I was born in Portland, raised in Seattle, went to college in the central coast of California and now call San Francisco my home. With all this west coasting, I have had the opportunity to try a lot of chowder recipes. In Seattle we used to dig clams and make chowder right there on the beach! It is hard to beat that but I find that Spud Point Crab Company (1910 Westshore Rd, Bodega Bay) makes some of the very best chowder. It has a unique herby flavor to it that might turn off die-hard purists but for the rest of us it’s creamy seafood heaven kicked up a bit to really make it all sing. Spud Point Crab Company is right down the street from Paisano Brothers. If the line at the main store is too long, they have an express booth just for clam chowder pickup.

Dairy-fresh Butter

Of course the second best part about crab is the hot butter dipping! If you are going to go to the effort to great fresh crab, make sure you get really good butter to go with it. It is the only other thing between your tongue and crab so it better be good. This one takes a bit more planning though. On your drive up from the Bay Area, stop at McClelland’s Dairy (6475 Bodega Avenue, Petaluma), west of Petaluma and visit their store right there in the dairy. Pet some cows while you are there as well! This is likely going to be the freshest butter you have ever tried. It is European style, meaning is has a higher butterfat content for a much richer taste. Generally for baking and other things I use unsalted butter but for crab dipping, sea salted is the way to go. Do yourself a favor and get a ceramic butter warmer to keep that butter nice and melty hot.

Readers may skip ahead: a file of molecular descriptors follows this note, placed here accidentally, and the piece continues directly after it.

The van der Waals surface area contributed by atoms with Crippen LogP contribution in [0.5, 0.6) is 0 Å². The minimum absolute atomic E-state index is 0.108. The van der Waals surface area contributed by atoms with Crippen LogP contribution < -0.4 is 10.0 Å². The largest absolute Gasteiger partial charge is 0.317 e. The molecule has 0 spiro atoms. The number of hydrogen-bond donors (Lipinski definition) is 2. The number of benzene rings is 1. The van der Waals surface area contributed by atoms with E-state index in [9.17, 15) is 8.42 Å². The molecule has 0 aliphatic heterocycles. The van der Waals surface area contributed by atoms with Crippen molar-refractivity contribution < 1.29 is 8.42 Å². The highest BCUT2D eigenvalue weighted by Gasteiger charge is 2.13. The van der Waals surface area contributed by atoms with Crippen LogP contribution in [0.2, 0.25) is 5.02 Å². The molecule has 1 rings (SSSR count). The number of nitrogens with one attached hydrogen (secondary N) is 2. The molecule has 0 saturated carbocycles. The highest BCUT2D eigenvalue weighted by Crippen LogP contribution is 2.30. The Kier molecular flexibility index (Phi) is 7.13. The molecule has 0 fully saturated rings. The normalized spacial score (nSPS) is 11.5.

With all that butter it would be a tragedy to not have some warm crusty sourdough to sop up the dippings. The best tasting crustiest crust in western Sonoma County comes from the wood-fired brick oven at Wild Flour Bread (140 Bohemian Hwy, Freestone). They are located in Freestone which is on the way back to Guerneville from Bodega Bay. Mind the hours though, bread is available only after 9am and they are only open Friday through Monday. Nightingale Bread (6665 Front Street, Forestville) in Forestville has similarly delicious sourdough, especially their seeded sourdough. If Wild Flour is closed, it is definitely worth the side trip over to Forestville even if it is out of the way.

Brussels Sprouts

Fortunately, crab season is also brussels sprouts season, oh the roasted garlicy goodness. Andy’s Produce Market (1691 N. Gravenstein Hwy, Sebastopol) is your source for fresh local produce to lend some color to your table.


A nice dry sparkler is perfect for cutting though all that butter and right in Guerneville is Korbel Winery (13250 River Rd, Guerneville). Our personal favorite is the Korbel Natural which is fermented from Russian River Pinot Noir and and Chardonay grapes. It is the driest champagne that Korbel makes which stands up to the butter and the apple and citrus characteristics pair very well with the delicate sweet crab meat without overpowering it.

Let’s get Steamy!

Steaming crab is easy but cleaning is the part that takes some getting used to. Our grill has a side burner that is perfect for a large pot with the side benefit that all that steam doesn’t fog up the windows and obscure the views of the river rolling by.

  1. Fill a deep pot with 2-3 cups of water per 1 to 2 pound crab. Place the steamer insert deep in the pot and bring the water to a rolling boil.
  2. Place the crabs in the pot on their backs to foil escape attempts and steam for 12-16 minutes. The meat continues cooking after you remove it unless you shock it in ice water. Also crabs that were zonked out in the freezer will bring your water temperature down so you need the full 16 minutes.
  3. Cleaning is the gross part so make sure you have a garbage disposal at your…disposal. Remove the shell and rinse the green-yellow tomalley out of the body cavity. Some people save this for soup stock or sauce.
  4. Filp the crab over and remove the triangular tab and gills. Crack the body in half and remove the legs.
  5. Go to town with the crab crackers and miniforks!

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This local insight brought to you by your hosts at Lucky Bend Lookout; a modern yet family-friendly Russian River vacation home. Check our availability and book online or call/text Sarah at 415-516-6961 to reserve.